G-CSF as a suitable alternative to GM-CSF to boost dinutuximab-mediated neutrophil cytotoxicity in neuroblastoma treatment

Paula Martinez Sanz, Dieke J. Van Rees, Lieke M.J. Van Zogchel, Bart Klein, Panagiota Bouti, Hugo Olsman, Karin Schornagel, Ivana Kok, Ali Sunak, Kira Leeuwenburg, Ilse Timmerman, Miranda P. Dierselhuis, Waleed M. Kholosy, Jan J. Molenaar, Robin Van Bruggen, Timo K. Van Den Berg, Taco W. Kuijpers, Hanke L. Matlung, Godelieve A.M. Tytgat, Katka Franke

Onderzoeksoutput: Bijdrage aan tijdschriftArtikelpeer review

21 Citaten (Scopus)


BACKGROUND: Current immunotherapy for patients with high-risk neuroblastoma involves the therapeutic antibody dinutuximab that targets GD2, a ganglioside expressed on the majority of neuroblastoma tumors. Opsonized tumor cells are killed through antibody-dependent cellular cytotoxicity (ADCC), a process mediated by various immune cells, including neutrophils. The capacity of neutrophils to kill dinutuximab-opsonized tumor cells can be further enhanced by granulocyte-macrophage colony-stimulating factor (GM-CSF), which has been shown in the past to improve responses to anti-GD2 immunotherapy. However, access to GM-CSF (sargramostim) is limited outside of Northern America, creating a high clinical need for an alternative method to stimulate dinutuximab responsiveness in the treatment of neuroblastoma. In this in vitro study, we have investigated whether clinically well-established granulocyte colony-stimulating factor (G-CSF) can be a potentially suitable alternative for GM-CSF in the dinutuximab immunotherapy regimen of patients with neuroblastoma.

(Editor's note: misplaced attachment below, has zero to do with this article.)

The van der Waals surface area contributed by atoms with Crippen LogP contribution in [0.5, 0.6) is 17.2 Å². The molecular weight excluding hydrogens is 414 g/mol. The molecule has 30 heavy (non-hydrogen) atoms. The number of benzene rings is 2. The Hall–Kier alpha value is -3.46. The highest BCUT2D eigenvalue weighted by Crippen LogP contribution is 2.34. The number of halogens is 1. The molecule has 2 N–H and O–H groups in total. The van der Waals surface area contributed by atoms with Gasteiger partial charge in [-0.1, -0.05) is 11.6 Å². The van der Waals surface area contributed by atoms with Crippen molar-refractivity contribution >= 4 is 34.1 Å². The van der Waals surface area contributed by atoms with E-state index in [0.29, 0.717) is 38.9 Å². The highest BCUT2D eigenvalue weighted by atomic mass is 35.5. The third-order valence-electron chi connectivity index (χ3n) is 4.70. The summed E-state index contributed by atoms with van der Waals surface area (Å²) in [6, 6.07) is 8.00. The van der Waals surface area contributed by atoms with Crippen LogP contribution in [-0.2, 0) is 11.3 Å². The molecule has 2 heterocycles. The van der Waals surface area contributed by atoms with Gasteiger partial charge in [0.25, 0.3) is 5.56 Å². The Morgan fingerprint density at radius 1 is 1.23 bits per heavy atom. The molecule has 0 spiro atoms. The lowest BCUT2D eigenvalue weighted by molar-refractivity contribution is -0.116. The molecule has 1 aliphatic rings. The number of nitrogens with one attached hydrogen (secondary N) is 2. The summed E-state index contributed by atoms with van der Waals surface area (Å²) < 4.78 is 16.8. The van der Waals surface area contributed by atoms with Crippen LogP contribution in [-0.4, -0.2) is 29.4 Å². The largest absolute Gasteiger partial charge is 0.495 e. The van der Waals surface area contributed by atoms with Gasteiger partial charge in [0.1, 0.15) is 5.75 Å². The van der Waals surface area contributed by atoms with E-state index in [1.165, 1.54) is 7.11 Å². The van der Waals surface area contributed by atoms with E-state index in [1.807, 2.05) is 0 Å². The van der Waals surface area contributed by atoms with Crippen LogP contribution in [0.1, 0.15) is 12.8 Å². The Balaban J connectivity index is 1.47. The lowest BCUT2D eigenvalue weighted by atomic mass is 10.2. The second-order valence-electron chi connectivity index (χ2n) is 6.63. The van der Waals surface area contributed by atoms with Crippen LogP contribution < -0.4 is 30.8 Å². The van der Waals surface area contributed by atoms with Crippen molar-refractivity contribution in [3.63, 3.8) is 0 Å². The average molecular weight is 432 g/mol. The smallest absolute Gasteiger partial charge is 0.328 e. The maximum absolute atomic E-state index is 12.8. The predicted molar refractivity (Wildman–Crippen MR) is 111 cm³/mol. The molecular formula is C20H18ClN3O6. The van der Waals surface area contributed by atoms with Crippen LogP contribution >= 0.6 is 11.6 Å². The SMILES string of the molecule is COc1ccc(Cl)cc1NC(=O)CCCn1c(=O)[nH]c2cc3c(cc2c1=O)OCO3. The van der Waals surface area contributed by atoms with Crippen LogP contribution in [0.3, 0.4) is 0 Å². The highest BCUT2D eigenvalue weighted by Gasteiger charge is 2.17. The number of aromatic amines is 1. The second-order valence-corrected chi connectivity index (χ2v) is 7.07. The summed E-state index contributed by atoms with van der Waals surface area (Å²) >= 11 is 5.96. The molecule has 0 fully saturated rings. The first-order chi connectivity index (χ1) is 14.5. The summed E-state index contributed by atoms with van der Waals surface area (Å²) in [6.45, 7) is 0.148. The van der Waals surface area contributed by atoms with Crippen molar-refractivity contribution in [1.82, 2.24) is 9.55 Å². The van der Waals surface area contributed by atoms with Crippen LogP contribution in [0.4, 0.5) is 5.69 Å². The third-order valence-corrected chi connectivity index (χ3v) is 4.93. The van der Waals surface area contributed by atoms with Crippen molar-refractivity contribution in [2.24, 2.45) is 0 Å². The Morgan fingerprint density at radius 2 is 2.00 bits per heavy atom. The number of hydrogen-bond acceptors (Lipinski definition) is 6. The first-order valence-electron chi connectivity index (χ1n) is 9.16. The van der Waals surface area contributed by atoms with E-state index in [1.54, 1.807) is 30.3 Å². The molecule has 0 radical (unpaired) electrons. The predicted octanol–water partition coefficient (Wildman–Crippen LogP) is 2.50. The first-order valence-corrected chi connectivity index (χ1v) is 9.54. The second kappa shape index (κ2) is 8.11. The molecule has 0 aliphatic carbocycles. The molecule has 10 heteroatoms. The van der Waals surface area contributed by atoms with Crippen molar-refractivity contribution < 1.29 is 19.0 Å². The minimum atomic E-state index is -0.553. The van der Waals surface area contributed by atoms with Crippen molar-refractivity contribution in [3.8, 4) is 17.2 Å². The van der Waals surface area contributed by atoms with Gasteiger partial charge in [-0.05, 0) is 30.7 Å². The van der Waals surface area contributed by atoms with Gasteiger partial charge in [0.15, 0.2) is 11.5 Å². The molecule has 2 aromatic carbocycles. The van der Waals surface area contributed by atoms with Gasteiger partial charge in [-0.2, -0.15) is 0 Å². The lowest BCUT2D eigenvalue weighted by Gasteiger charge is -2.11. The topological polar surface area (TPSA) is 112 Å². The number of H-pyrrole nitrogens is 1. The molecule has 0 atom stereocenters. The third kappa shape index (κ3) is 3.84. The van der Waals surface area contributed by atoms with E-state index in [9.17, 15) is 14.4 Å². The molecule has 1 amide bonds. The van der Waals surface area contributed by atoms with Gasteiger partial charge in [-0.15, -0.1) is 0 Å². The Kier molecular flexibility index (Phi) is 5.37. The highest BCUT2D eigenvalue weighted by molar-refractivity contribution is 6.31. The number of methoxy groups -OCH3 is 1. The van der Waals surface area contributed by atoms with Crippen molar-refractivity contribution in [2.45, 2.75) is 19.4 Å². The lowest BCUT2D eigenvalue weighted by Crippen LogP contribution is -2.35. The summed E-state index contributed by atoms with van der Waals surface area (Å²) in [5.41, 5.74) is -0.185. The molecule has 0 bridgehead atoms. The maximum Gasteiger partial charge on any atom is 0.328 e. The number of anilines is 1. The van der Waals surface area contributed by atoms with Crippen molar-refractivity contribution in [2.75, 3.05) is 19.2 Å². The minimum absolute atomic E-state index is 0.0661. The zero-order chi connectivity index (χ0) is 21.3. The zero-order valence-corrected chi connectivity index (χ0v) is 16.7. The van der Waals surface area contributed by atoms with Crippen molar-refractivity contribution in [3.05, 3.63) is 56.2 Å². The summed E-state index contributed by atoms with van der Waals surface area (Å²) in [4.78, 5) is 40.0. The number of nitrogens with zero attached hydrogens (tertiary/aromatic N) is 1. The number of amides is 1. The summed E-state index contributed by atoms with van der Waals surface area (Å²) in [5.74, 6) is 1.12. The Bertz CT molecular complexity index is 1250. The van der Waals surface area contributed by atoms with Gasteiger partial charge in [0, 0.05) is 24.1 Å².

METHODS: We compared the capacity of neutrophils stimulated either in vitro or in vivo with GM-CSF or G-CSF to kill dinutuximab-opsonized GD2-positive neuroblastoma cell lines and primary patient tumor material. Blocking experiments with antibodies inhibiting either respective Fc gamma receptors (FcγR) or neutrophil integrin CD11b/CD18 demonstrated the involvement of these receptors in the process of ADCC. Flow cytometry and live cell microscopy were used to quantify and visualize neutrophil-neuroblastoma interactions.

RESULTS: We found that G-CSF was as potent as GM-CSF in enhancing the killing capacity of neutrophils towards neuroblastoma cells. This was observed with in vitro stimulated neutrophils, and with in vivo stimulated neutrophils from both patients with neuroblastoma and healthy donors. Enhanced killing due to GM-CSF or G-CSF stimulation was consistent regardless of dinutuximab concentration, tumor-to-neutrophil ratio and concentration of the stimulating cytokine. Both GM-CSF and G-CSF stimulated neutrophils required FcγRIIa and CD11b/CD18 integrin to perform ADCC, and this was accompanied by trogocytosis of tumor material by neutrophils and tumor cell death in both stimulation conditions.

CONCLUSIONS: Our preclinical data support the use of G-CSF as an alternative stimulating cytokine to GM-CSF in the treatment of high-risk neuroblastoma with dinutuximab, warranting further testing of G-CSF in a clinical setting.

Originele taal-2Engels
TijdschriftJournal for ImmunoTherapy of Cancer
Nummer van het tijdschrift5
StatusGepubliceerd - 28 mei 2021


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